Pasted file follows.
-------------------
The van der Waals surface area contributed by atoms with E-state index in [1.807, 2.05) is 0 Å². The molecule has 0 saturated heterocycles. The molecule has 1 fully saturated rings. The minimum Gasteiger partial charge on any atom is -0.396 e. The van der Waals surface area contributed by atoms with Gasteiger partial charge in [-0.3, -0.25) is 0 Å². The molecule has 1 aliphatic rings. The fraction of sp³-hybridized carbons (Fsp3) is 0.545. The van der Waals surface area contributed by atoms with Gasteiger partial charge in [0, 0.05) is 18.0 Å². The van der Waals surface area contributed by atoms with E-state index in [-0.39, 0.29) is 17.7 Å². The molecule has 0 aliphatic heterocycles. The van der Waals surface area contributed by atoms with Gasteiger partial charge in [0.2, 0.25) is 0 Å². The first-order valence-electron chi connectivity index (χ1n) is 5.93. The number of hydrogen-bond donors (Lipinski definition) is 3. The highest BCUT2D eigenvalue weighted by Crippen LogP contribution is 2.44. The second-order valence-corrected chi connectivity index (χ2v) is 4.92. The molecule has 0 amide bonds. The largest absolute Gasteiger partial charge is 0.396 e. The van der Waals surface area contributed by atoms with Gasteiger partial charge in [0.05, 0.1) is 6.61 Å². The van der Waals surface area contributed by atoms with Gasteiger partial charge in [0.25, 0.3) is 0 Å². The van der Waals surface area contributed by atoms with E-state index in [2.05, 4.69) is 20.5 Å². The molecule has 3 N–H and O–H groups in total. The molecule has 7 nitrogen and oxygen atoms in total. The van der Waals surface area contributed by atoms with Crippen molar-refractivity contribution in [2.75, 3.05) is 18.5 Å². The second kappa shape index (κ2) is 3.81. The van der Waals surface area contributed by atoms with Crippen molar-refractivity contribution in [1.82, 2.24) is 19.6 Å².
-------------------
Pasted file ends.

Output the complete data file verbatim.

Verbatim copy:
The van der Waals surface area contributed by atoms with E-state index in [1.807, 2.05) is 0 Å². The molecule has 0 saturated heterocycles. The molecule has 1 fully saturated rings. The minimum Gasteiger partial charge on any atom is -0.396 e. The van der Waals surface area contributed by atoms with Gasteiger partial charge in [-0.3, -0.25) is 0 Å². The molecule has 1 aliphatic rings. The fraction of sp³-hybridized carbons (Fsp3) is 0.545. The van der Waals surface area contributed by atoms with Gasteiger partial charge in [0, 0.05) is 18.0 Å². The van der Waals surface area contributed by atoms with E-state index in [-0.39, 0.29) is 17.7 Å². The molecule has 0 aliphatic heterocycles. The van der Waals surface area contributed by atoms with Gasteiger partial charge in [0.2, 0.25) is 0 Å². The first-order valence-electron chi connectivity index (χ1n) is 5.93. The number of hydrogen-bond donors (Lipinski definition) is 3. The highest BCUT2D eigenvalue weighted by Crippen LogP contribution is 2.44. The second-order valence-corrected chi connectivity index (χ2v) is 4.92. The molecule has 0 amide bonds. The largest absolute Gasteiger partial charge is 0.396 e. The van der Waals surface area contributed by atoms with Gasteiger partial charge in [0.05, 0.1) is 6.61 Å². The van der Waals surface area contributed by atoms with Gasteiger partial charge in [0.25, 0.3) is 0 Å². The van der Waals surface area contributed by atoms with E-state index in [2.05, 4.69) is 20.5 Å². The molecule has 3 N–H and O–H groups in total. The molecule has 7 nitrogen and oxygen atoms in total. The van der Waals surface area contributed by atoms with Crippen molar-refractivity contribution in [2.75, 3.05) is 18.5 Å². The second kappa shape index (κ2) is 3.81. The van der Waals surface area contributed by atoms with Crippen molar-refractivity contribution in [1.82, 2.24) is 19.6 Å².